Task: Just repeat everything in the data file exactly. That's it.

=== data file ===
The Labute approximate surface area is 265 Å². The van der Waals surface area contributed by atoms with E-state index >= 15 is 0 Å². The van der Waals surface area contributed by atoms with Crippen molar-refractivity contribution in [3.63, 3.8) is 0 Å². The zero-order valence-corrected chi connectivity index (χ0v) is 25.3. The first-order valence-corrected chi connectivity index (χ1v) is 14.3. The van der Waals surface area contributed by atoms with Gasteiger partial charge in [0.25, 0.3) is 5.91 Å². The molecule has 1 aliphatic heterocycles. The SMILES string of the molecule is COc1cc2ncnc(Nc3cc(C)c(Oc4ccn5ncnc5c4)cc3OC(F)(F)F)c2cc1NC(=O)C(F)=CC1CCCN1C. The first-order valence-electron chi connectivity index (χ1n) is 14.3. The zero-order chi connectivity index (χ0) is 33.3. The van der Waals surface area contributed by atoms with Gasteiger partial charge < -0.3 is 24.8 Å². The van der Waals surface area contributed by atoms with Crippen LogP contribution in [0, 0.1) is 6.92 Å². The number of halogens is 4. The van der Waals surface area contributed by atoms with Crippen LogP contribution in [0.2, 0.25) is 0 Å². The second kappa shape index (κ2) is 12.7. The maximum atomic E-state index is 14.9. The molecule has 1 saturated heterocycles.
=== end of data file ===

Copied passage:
The Labute approximate surface area is 265 Å². The van der Waals surface area contributed by atoms with E-state index >= 15 is 0 Å². The van der Waals surface area contributed by atoms with Crippen molar-refractivity contribution in [3.63, 3.8) is 0 Å². The zero-order valence-corrected chi connectivity index (χ0v) is 25.3. The first-order valence-corrected chi connectivity index (χ1v) is 14.3. The van der Waals surface area contributed by atoms with Gasteiger partial charge in [0.25, 0.3) is 5.91 Å². The molecule has 1 aliphatic heterocycles. The SMILES string of the molecule is COc1cc2ncnc(Nc3cc(C)c(Oc4ccn5ncnc5c4)cc3OC(F)(F)F)c2cc1NC(=O)C(F)=CC1CCCN1C. The first-order valence-electron chi connectivity index (χ1n) is 14.3. The zero-order chi connectivity index (χ0) is 33.3. The van der Waals surface area contributed by atoms with Gasteiger partial charge < -0.3 is 24.8 Å². The van der Waals surface area contributed by atoms with Crippen LogP contribution in [0, 0.1) is 6.92 Å². The number of halogens is 4. The van der Waals surface area contributed by atoms with Crippen LogP contribution in [0.2, 0.25) is 0 Å². The second kappa shape index (κ2) is 12.7. The maximum atomic E-state index is 14.9. The molecule has 1 saturated heterocycles.